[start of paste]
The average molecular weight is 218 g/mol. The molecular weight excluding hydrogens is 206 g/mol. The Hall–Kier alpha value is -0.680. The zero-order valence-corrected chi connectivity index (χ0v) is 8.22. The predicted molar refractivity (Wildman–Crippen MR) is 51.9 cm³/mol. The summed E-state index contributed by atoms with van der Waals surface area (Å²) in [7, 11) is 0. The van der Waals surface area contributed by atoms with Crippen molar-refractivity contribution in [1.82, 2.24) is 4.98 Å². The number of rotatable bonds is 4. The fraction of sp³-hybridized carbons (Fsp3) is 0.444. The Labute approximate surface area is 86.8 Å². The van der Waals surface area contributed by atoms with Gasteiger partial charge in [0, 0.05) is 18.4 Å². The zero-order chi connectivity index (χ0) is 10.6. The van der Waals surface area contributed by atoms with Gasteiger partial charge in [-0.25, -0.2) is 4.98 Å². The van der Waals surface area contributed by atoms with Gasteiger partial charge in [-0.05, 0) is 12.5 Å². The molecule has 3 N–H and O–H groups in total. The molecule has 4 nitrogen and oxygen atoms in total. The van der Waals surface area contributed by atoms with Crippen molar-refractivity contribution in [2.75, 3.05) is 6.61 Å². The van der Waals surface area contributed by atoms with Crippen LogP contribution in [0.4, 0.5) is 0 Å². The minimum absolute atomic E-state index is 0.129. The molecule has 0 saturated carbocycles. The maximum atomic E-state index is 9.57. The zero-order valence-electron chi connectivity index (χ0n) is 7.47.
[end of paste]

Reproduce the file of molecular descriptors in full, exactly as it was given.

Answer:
The average molecular weight is 218 g/mol. The molecular weight excluding hydrogens is 206 g/mol. The Hall–Kier alpha value is -0.680. The zero-order valence-corrected chi connectivity index (χ0v) is 8.22. The predicted molar refractivity (Wildman–Crippen MR) is 51.9 cm³/mol. The summed E-state index contributed by atoms with van der Waals surface area (Å²) in [7, 11) is 0. The van der Waals surface area contributed by atoms with Crippen molar-refractivity contribution in [1.82, 2.24) is 4.98 Å². The number of rotatable bonds is 4. The fraction of sp³-hybridized carbons (Fsp3) is 0.444. The Labute approximate surface area is 86.8 Å². The van der Waals surface area contributed by atoms with Gasteiger partial charge in [0, 0.05) is 18.4 Å². The zero-order chi connectivity index (χ0) is 10.6. The van der Waals surface area contributed by atoms with Gasteiger partial charge in [-0.25, -0.2) is 4.98 Å². The van der Waals surface area contributed by atoms with Gasteiger partial charge in [-0.05, 0) is 12.5 Å². The molecule has 3 N–H and O–H groups in total. The molecule has 4 nitrogen and oxygen atoms in total. The van der Waals surface area contributed by atoms with Crippen molar-refractivity contribution in [2.75, 3.05) is 6.61 Å². The van der Waals surface area contributed by atoms with Crippen LogP contribution in [0.4, 0.5) is 0 Å². The minimum absolute atomic E-state index is 0.129. The molecule has 0 saturated carbocycles. The maximum atomic E-state index is 9.57. The zero-order valence-electron chi connectivity index (χ0n) is 7.47.